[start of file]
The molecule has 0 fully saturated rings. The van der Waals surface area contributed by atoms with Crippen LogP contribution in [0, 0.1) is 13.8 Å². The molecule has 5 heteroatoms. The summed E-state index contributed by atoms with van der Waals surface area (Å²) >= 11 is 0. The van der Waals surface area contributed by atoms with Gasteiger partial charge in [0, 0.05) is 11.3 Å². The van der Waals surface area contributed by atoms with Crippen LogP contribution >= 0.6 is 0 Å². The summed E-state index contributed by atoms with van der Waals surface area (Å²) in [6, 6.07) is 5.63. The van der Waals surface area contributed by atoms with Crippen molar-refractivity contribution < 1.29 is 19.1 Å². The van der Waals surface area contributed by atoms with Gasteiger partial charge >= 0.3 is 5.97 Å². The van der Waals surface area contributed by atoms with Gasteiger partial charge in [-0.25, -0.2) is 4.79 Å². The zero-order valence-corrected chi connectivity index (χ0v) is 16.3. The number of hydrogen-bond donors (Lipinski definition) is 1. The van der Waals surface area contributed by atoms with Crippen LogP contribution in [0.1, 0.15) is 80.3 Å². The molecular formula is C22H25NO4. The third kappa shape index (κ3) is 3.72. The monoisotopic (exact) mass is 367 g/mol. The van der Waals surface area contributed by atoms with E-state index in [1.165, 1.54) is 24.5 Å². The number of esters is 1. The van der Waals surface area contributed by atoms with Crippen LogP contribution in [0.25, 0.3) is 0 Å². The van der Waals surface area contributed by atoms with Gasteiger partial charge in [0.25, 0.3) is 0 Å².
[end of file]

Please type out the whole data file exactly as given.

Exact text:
The molecule has 0 fully saturated rings. The van der Waals surface area contributed by atoms with Crippen LogP contribution in [0, 0.1) is 13.8 Å². The molecule has 5 heteroatoms. The summed E-state index contributed by atoms with van der Waals surface area (Å²) >= 11 is 0. The van der Waals surface area contributed by atoms with Gasteiger partial charge in [0, 0.05) is 11.3 Å². The van der Waals surface area contributed by atoms with Crippen LogP contribution >= 0.6 is 0 Å². The summed E-state index contributed by atoms with van der Waals surface area (Å²) in [6, 6.07) is 5.63. The van der Waals surface area contributed by atoms with Crippen molar-refractivity contribution < 1.29 is 19.1 Å². The van der Waals surface area contributed by atoms with Gasteiger partial charge >= 0.3 is 5.97 Å². The van der Waals surface area contributed by atoms with Gasteiger partial charge in [-0.25, -0.2) is 4.79 Å². The zero-order valence-corrected chi connectivity index (χ0v) is 16.3. The number of hydrogen-bond donors (Lipinski definition) is 1. The van der Waals surface area contributed by atoms with Crippen LogP contribution in [0.1, 0.15) is 80.3 Å². The molecular formula is C22H25NO4. The third kappa shape index (κ3) is 3.72. The monoisotopic (exact) mass is 367 g/mol. The van der Waals surface area contributed by atoms with E-state index in [1.165, 1.54) is 24.5 Å². The number of esters is 1. The van der Waals surface area contributed by atoms with Crippen LogP contribution in [0.25, 0.3) is 0 Å². The van der Waals surface area contributed by atoms with Gasteiger partial charge in [0.25, 0.3) is 0 Å².